Electric Eclectics #6

by Ashley Johnson

July 29 – 31, 2011
Meaford, Ontario

I have wanted to attend the Electric Eclectics Festival since coming to Canada in 2005 and finally got an opportunity. Gary Silverberg of Art Condos, who is one of the EE sponsors, rolled out a press limo for the occasion, thoughtfully providing fluids and snacks. So, on a sweltering Saturday, we tumbled out onto a hillside descending to a meadow at the ‘Funny Farm’ in Meaford.

Gordon Monahan was on hand to greet and orientate us. He is one of the organizers and is also an accomplished musician and sound installation artist. An impressive retrospective of his work has just been seen at several public galleries in Ontario.

The main stage acts were scheduled for late afternoon so I went exploring, hoping for respite from the sun. People camp for the weekend and the hillside was dotted with colourful tents. They bring their own libations too, which was an unfortunate omission on my part. Luckily food and other cold drinks are available.

This festival was not just about sound and included a number of interesting art installations, some malevolent robots, 3-D video and DJ-ing in the tent. There was a lot to see and do, including visiting the nearby beach for swimming.

TONSPUR by Georg Weckwerth and Peter Szely. Photo: Ashley Johnson

The first acoustic installation I encountered was Austrian Astrid Seme’s entrancing ‘Urbirds Singing the Sonata’ (TONSPUR 41). TONSPUR is a permanent sound installation series curated by Georg Weckwerth and Peter Szely in Berlin, Vienna and Prague. Seme’s piece consists of a circle of speakers around a swivel chair. Each speaker emits a cycle of different bird sounds that swirl around the listener.

Stuffed monkeys. Photo: Ashley Johnson

Then, I staggered off down the hill into the forest valley where the DJ tent was situated. Stuffed animal toys lashed to branches are an odd touch. Sunda Duo Andrew Timar and Bill Parsons were playing soothing acoustic Indonesian instruments in the Gamelan tradition featuring a 20 string plucked zither, bamboo flutes, kacapi and traveling guitar. This tradition requires paired instruments to be tuned to one another slightly differently so that interference beats are created, causing a buzzing sound quite different to Western tuning.

Next I visited Hilary Martin’s tent installation – Public Displays of Affection, where several wooden robots waited on a paper surface for the unwary. Hilary handed me some lipstick with the injunction to apply it. Hilariously I put it on my own lips not realizing that it was intended for the wooden lips of the robots! Duly applied and set, the robots respond to kissing noises that trigger a smack on the page.

Toy tower. Photo: Ashley Johnson

Gathering remaining dignity, I set off for the main stage and the first act. The stage itself is eccentric with pillars of colourful toys and leaping stags. Audiolodge led the way with an interesting set. Kevin Curtis-Norcross, Troy David Ouellette and Paul Walde interact with speakers using a variety of implements like violin bows on stretched wire. Lesley Flanigan (New York) also exploited the capacity of speakers and microphones, using feedback and amplification. Sitting, surrounded by prepared speakers, she vocalizes and gets the sound swirling around her, reverberating and establishing a chorus. It was hauntingly beautiful.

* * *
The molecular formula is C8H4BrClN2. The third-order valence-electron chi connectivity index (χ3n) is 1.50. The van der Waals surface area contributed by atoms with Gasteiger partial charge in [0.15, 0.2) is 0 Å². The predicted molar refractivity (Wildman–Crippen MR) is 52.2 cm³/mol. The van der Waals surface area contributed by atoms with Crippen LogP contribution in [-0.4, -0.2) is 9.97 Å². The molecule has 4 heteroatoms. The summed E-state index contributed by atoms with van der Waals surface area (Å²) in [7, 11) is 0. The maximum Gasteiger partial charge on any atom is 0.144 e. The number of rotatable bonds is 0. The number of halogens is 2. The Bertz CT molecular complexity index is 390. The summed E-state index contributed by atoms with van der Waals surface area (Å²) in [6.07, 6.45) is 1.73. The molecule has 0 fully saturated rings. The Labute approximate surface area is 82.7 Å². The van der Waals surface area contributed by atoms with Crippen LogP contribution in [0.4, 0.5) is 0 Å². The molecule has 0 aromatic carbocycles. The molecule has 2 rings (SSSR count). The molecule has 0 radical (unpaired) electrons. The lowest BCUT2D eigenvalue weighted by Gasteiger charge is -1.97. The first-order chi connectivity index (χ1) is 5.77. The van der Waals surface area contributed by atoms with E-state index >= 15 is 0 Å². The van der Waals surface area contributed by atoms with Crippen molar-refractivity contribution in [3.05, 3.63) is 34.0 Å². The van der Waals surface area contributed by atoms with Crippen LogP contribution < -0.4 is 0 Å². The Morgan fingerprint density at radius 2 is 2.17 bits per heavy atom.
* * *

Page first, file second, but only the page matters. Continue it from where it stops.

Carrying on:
The heat on stage was intense for the performers as Torontonian Isla Craig and her guitarist Colin Fisher melded a more folk/trancelike music. The vocals and guitar had a lot of echo and reverb. Her voice was mesmerizing in its melodic flux.

With the sun’s dying rays, Idiot Glee aka James Friley of Lexington, Kentucky played a set. He layers recordings of his voice adding organs and bass lines to create rich choral textures. The songs are reinterpretations of pop songs like “That’s All for Everyone” (Fleetwood Mac) that slowly and hypnotically unwind into the air.

Nihilism Spasm Band. Photo: David Hlynsky

 Later, the Nihilist Spasm Band from London, Ontario with guest Alexander Hacke (Berlin) smashed into the night. Formed in 1965, they have international repute as one of the first noise bands. Vocalist Bill Exley delivers a manifesto of political discontent about ownership or meat eating before the band launches into full-bodied improvisation using odd instruments like electric kazoos and pots alongside altered or built guitars and drums. They swept the night before them like a wave.

 Various other interesting acts punctured the evening but unfortunately it was time to catch my taxi back to Toronto. Winding my way back I was confronted by the malevolent robots of Apetechnology, a former collaborator with Survival Research Laboratories. One of these remote controlled contraptions had a wild, swinging drum that flashed light and sound at knee height. The other had steel teeth and rolling white eyes. It came up to say “I seeee you” in a mechanical voice.

Apetechnology. Photo: David Hlynsky

 I took one final look into a trailer showing Willy Le Maitre’s 3-D video Outlook Expressed. This seemed like a primordial event as seeds transmogrified into other forms while seeming to be situated just in front of the screen. Sky and earth had traded positions.

 Julianna Barwick. Photo: David Hlynsky

On the whole this festival is thoroughly entertaining and educational. I noticed that many of the audience are regulars and come geared for a party with lasers and flashing lights in their hair. Next year I’ll be back to camp.

For links to the artist’s sites to listen to their music and further information on Electric Eclectics see http://www.electric-eclectics.com .

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